However, there is no certainty that suchthe trajectory of the future is highly probable. Surely there will be a national and economic race to develop and introduce technologies that will continue to kill nature, not only because of the ever-growing need for defense, but also because the strength and curiosity of a person, especially in manipulating the raw material of life, are constantly expanding and growing. Meanwhile, we ourselves are increasingly separated from other organisms and ecosystems. In such a torn state, it is easier to imagine a radical change in the fabric of nature, which will fully support the interests of people.
Artists pondered what it will beseem to be. Vincent Fournier, for example, imagined the chimeric organisms we could create: some would stimulate precipitation, others would fight pollution.
In the movie "Blade Runner" screenwritersdepicted the world with artificial humanoids and animals belonging to the corporations that created them. This dystopian future may be partly true, given that even today, engineering organisms - like the BioSteel goat that we talked about in the beginning - belong to someone with intellectual property rights. Perhaps entire ecosystem services — for example, pollination — will belong to individual corporations.
These bioengineering agents are likely to be more“Suitable” than their predecessors, and will become competitors, because they will be deliberately designed either to satisfy human ambitions (and will be under our protection, in that case), or to survive in a world that has been changed by people. Thus, modified organisms are likely to either replace nature in its current form, or corporations could openly or covertly completely eliminate relatively unreliable biological species and replace them with synthesized agents. This future will probably be fragile and complicated, not to mention the fact that nature in it does not deserve such an attitude.
Looking far ahead, the biotechnological trajectory of nature may even change our view of what it means to be human.
Man and nature: convergence or divergence?
Over the past few decades manyreflected on how we could merge with silicon technology. Such a technophile transhumanistic view suggests that we can eventually integrate with artificial intelligence to enhance a person’s sensory or intellectual abilities or to load ourselves into the digital world after death, achieving a kind of immortality.
But what if instead our path lies into merge with nature? Perhaps the real benefit of artificial intelligence is to reprogram genes and organisms into “sympoesis” - a mutually beneficial hybrid between man and nature.
The post-natural future may not please everyone. In Jeff Vandermeyer's story “Annihilation”, in which Netflix made a film with Natalie Portman in the lead role (beautiful, by the way), a mysterious flickering area appears in the US countryside that changes and merges the DNA of organisms within, including both soldiers and scientists, sent for research. Although the elements of the film and the story are filled with the concepts of taking this fundamental fusion with other life forms, the destruction and reproduction of genetic materials is often presented as horror, and the motivation of volunteers who fall into this area is explained by the desire for self-destruction. The radical change of the genome is due to the fact that human integrity completely disappears, to which we are not yet ready, even if the results of this merger are undoubtedly beautiful.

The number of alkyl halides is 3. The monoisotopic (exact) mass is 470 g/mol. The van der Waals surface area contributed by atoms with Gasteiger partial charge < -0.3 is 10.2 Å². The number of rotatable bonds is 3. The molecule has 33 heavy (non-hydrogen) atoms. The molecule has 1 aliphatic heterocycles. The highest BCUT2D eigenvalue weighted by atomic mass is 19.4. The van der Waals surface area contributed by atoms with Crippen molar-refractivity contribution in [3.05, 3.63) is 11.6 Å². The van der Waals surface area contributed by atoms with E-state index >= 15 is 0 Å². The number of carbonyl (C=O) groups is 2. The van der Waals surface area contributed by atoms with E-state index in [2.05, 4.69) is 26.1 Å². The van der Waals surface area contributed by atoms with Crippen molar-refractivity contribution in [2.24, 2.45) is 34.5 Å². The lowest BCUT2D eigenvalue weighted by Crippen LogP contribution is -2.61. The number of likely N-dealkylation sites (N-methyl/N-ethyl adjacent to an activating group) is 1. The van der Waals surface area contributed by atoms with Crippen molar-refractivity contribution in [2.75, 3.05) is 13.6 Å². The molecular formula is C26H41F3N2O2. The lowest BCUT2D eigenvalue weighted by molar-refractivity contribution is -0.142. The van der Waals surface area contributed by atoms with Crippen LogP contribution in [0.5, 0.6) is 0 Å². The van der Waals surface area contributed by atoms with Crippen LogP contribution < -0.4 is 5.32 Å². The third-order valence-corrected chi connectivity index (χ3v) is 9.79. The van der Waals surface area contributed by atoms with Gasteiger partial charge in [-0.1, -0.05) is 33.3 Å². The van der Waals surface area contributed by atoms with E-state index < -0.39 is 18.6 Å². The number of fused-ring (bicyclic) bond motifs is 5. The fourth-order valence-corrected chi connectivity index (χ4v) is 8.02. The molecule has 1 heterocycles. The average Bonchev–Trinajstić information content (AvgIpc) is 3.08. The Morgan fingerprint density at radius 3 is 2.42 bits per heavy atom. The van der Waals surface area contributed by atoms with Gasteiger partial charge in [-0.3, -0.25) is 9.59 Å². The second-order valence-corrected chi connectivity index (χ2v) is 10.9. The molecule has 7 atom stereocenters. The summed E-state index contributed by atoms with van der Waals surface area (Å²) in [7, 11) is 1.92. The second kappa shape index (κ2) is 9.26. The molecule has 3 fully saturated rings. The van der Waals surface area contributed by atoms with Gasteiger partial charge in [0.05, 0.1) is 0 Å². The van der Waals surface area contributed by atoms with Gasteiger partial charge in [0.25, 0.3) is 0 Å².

In the distant future, those who go to suchsymbiosis, could acquire useful additions like photosynthesizing organisms under our skin, which will be located there like a lichen, instead of transferring information about how this is done to your genome. Or we could include the genetic information of endangered species in our pedigree for an indefinite period, thus becoming a protector and guardian of nature.
All of these potential genetic changes.may seem inconvenient and strange these days. The philosophers, however, have proposed two approaches to the transfer of information that will cover these future trajectories. They will become more and more important in the post-natural age.
Philosopher Timothy Morton of Rice Universityasserts that we must face not only beauty, but also the dark strangeness of nature - he calls this approach “dark ecology”. He opposes separating people from nature, exalting her beauty and thus alienating herself from her. Because of this, the ecosystem is in a process of constant change, and climate change is considered something of a “global perversion” that destroys and mutates nature. Dark ecology is an approach of exploring and accepting the beauty and horror of human manipulations of the natural world, like what Vandermeer showed in Annihilation.
Similarly, the "philosophy of the process"believes that there are no real boundaries between people and the environment, the concept of an individual does not exist, and everything around, including gene flows into the future and their routes, is in a constant state of flow. For example, the cells of our own bodies are the result of the symbiosis of two separate microbial pedigrees in the deep past — an important evolutionary transition discovered by evolutionary biologist Lynn Margulis. Moreover, our genome is littered with genetic and extracellular residues of viruses and other parasites, and in the process of growing up we acquire a large number of cells in the body that belong to other (mostly bacterial) species than our own. The philosophy of the process indicates that we inevitably mix with everything and are in the process of constant exchange of material and information.
In the distant future, when biotechnology is ripe, andrestrictions on the transfer of genes will be removed, we will see a radical change in evolutionary processes from the point of view of the philosophy of the process or dark ecology. A new form of transmission of genetic information will appear, like serious evolutionary transitions in the past.
Restoration of the wild, though it seemsunlikely, remains the safest and most righteous way of man in the future. But assuming that biotechnology will spread further, it is not entirely clear how we will exist in the post-nature era. Much will depend on how we cope with climate change, but the manipulation of man with nature is not going anywhere. The future will definitely be strange.